Reference management software is software for academics and authors to use to record and use bibliographic citations. This type of software typically uses a database to store the bibliographic references, together with a system for filtering the list in a format needed desirable to scholarly journals and publishers.
This category of software is one of the most useful digital tools for a researcher today. It enables users to import references from sources, manage and edit the references, export the references, format the bibliography, and in accordance with international standards. Researchers and academics appreciate the essential functions offered by reference management tools, minimising the tedious task of collecting, organising and citing their sources.
There are a number of different types of software packages that you can use to manage the bibliographic details of information and the documents you find during your degree or research. All of the software featured in this article is available to use without charge, and with the exception of Mendeley Desktop are released under an open source license.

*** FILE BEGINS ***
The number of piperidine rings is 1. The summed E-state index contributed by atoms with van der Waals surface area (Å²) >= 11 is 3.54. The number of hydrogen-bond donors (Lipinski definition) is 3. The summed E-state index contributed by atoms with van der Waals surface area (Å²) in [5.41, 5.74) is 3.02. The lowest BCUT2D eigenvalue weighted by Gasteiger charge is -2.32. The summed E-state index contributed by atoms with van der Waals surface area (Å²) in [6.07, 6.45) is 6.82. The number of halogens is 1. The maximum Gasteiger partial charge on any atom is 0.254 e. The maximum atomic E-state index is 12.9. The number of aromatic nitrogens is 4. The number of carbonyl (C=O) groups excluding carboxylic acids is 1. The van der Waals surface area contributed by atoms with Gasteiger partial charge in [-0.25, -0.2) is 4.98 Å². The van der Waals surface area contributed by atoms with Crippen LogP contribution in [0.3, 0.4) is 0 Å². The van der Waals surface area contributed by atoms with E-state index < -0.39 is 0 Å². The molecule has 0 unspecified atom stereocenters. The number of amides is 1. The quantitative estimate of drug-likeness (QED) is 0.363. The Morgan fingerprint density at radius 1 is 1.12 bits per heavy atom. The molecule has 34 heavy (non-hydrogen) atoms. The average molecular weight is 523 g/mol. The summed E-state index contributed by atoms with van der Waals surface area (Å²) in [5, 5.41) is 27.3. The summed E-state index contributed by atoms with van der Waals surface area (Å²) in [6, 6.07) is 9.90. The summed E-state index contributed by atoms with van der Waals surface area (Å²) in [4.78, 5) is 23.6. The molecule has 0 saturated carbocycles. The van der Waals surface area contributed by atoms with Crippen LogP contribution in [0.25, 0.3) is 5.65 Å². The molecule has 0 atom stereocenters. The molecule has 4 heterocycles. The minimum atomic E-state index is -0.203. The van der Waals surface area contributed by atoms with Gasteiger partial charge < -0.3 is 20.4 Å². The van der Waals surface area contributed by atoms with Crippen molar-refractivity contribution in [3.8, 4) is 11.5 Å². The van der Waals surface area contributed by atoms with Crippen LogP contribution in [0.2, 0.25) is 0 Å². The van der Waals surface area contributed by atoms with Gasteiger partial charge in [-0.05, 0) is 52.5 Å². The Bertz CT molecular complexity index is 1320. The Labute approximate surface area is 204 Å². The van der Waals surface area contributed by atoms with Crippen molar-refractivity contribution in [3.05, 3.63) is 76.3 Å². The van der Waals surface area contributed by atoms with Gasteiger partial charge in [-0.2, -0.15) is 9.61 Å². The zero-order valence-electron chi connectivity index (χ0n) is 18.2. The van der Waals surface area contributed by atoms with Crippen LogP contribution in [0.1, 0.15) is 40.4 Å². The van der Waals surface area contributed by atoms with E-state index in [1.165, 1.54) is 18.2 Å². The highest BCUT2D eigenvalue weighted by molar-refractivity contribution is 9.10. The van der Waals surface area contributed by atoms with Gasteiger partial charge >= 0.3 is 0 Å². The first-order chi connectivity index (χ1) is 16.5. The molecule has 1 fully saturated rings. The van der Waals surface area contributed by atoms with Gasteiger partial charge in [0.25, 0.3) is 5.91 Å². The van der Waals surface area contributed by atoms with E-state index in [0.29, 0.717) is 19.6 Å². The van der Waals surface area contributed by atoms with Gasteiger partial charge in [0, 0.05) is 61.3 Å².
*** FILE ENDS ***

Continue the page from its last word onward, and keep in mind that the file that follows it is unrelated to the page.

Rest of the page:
To provide an insight into the quality of software that is available, we have compiled a list of the finest reference management tools that run under Linux. We highlight our favorite 6 reference management tools.
Now, let’s explore the 6 reference management tools at hand. For each title we have compiled its own portal page, a full description with an in-depth analysis of its features, a screenshot, together with links to relevant resources.
|Reference Management Tools|
|Zotero||Powerful online/offline research tool for the Firefox web browser|
|JabRef||Graphical frontend to manage BibTeX databases|
|Mendeley Desktop||Manage and share research papers|
|BibLaTeX||Programmable bibliographies and citations|
|I, Librarian||Build an annotated library of scientific PDF articles|
|Docear||Academic literature suite|
Read our complete collection of recommended free and open source software. The collection covers all categories of software.
The software collection forms part of our series of informative articles for Linux enthusiasts. There are hundreds of in-depth reviews, open source alternatives to proprietary software from large corporations like Google, Microsoft, Apple, Adobe, IBM, Cisco, Oracle, and Autodesk. There are also fun things to try, hardware, free programming books and tutorials, and much more.